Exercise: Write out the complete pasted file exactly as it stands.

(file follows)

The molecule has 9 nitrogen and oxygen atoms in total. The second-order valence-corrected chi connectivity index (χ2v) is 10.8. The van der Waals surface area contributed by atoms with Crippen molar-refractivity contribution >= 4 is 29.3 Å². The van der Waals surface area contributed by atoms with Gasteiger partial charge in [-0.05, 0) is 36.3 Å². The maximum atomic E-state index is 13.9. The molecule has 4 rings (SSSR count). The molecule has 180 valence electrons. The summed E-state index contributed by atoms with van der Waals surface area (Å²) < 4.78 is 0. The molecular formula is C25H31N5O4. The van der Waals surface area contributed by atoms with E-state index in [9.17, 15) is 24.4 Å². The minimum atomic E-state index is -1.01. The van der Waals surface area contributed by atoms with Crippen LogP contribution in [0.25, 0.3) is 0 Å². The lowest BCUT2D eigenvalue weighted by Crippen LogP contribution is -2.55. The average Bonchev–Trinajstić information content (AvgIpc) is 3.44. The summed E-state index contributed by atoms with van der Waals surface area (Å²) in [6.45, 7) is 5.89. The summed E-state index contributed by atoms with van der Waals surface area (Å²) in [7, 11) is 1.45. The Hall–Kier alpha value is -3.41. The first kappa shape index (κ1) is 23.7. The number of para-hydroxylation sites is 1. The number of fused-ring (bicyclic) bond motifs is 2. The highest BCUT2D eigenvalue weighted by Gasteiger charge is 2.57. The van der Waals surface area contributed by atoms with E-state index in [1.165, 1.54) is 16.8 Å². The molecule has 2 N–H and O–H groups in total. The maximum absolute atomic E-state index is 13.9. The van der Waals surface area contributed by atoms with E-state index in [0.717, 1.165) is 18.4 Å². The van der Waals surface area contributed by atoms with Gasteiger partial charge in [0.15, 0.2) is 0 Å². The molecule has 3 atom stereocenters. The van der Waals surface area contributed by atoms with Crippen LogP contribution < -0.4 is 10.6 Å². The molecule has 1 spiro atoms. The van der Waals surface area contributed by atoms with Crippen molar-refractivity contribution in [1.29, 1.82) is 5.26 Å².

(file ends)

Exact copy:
The molecule has 9 nitrogen and oxygen atoms in total. The second-order valence-corrected chi connectivity index (χ2v) is 10.8. The van der Waals surface area contributed by atoms with Crippen molar-refractivity contribution >= 4 is 29.3 Å². The van der Waals surface area contributed by atoms with Gasteiger partial charge in [-0.05, 0) is 36.3 Å². The maximum atomic E-state index is 13.9. The molecule has 4 rings (SSSR count). The molecule has 180 valence electrons. The summed E-state index contributed by atoms with van der Waals surface area (Å²) < 4.78 is 0. The molecular formula is C25H31N5O4. The van der Waals surface area contributed by atoms with E-state index in [9.17, 15) is 24.4 Å². The minimum atomic E-state index is -1.01. The van der Waals surface area contributed by atoms with Crippen LogP contribution in [0.25, 0.3) is 0 Å². The lowest BCUT2D eigenvalue weighted by Crippen LogP contribution is -2.55. The average Bonchev–Trinajstić information content (AvgIpc) is 3.44. The summed E-state index contributed by atoms with van der Waals surface area (Å²) in [6.45, 7) is 5.89. The summed E-state index contributed by atoms with van der Waals surface area (Å²) in [7, 11) is 1.45. The Hall–Kier alpha value is -3.41. The first kappa shape index (κ1) is 23.7. The number of para-hydroxylation sites is 1. The number of fused-ring (bicyclic) bond motifs is 2. The highest BCUT2D eigenvalue weighted by Gasteiger charge is 2.57. The van der Waals surface area contributed by atoms with E-state index in [1.165, 1.54) is 16.8 Å². The molecule has 2 N–H and O–H groups in total. The maximum absolute atomic E-state index is 13.9. The van der Waals surface area contributed by atoms with E-state index in [0.717, 1.165) is 18.4 Å². The van der Waals surface area contributed by atoms with Gasteiger partial charge in [0.15, 0.2) is 0 Å². The molecule has 3 atom stereocenters. The van der Waals surface area contributed by atoms with Crippen LogP contribution < -0.4 is 10.6 Å². The molecule has 1 spiro atoms. The van der Waals surface area contributed by atoms with Crippen molar-refractivity contribution in [1.29, 1.82) is 5.26 Å².